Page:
Melbourne Law School - Theses

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    Sterilisation decision making and the Family Court: the far bridge or the fields?
    RHOADES, HELEN ( [1997])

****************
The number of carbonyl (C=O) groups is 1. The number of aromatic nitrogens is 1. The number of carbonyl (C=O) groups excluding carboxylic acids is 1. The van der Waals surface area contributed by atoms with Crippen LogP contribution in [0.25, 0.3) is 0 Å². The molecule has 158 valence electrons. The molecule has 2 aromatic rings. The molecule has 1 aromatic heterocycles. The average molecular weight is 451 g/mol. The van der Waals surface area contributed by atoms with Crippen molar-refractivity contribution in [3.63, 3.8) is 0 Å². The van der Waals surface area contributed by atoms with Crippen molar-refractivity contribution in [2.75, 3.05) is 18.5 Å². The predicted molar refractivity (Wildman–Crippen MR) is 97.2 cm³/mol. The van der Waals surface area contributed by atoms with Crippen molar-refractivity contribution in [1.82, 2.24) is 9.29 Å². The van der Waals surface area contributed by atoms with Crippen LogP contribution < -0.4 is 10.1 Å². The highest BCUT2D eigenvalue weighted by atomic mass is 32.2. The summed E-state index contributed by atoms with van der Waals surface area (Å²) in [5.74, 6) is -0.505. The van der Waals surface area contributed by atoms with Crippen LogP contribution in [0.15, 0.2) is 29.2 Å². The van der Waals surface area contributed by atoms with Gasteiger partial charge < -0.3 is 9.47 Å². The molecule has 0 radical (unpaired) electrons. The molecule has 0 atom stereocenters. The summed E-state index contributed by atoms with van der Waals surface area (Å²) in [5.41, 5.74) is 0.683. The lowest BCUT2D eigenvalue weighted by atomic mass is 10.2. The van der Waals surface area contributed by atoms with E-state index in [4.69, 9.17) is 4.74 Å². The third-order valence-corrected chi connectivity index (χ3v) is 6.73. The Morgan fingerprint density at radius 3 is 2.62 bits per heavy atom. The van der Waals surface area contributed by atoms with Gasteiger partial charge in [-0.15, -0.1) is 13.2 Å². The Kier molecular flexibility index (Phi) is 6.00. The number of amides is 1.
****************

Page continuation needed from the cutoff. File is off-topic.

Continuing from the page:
This thesis is about the "sterilisation" jurisprudence of the Family Court of Australia. It is also about the nature of "judging" and the stories that have been told about young women with intellectual disabilities in sterilisation cases. The focus of the thesis is on the ways in which particular stories selected by judges have come to tell the "truth" about those young women, even though there are other versions that could lead to different conclusions. In recent years critical legal scholars have become attentive to the role that "storytelling" plays in the law, and especially in the judicial context. The justification for such an approach in this thesis is a belief that the consequences of judicial decision making are not just legal, but include the possibility of "particularly grave" material effects for the particular women in sterilisation cases, and for all young women described as "intellectually disabled". At the time of writing there have been 7 reported sterilisation decisions of the Family Court. In none of the judgments is the "voice" of the young woman heard. What is known about her has been told by others. Some of the stories are told by people who know her well, some are told by "expert witnesses" who have never met her. The people whose views have been privileged by the Court are doctors and parents. Ironically, the need for court based sterilisation decision making arose out of a desire to ensure that the views of doctors and parents did not displace the interests of children with disabilities. (From introduction)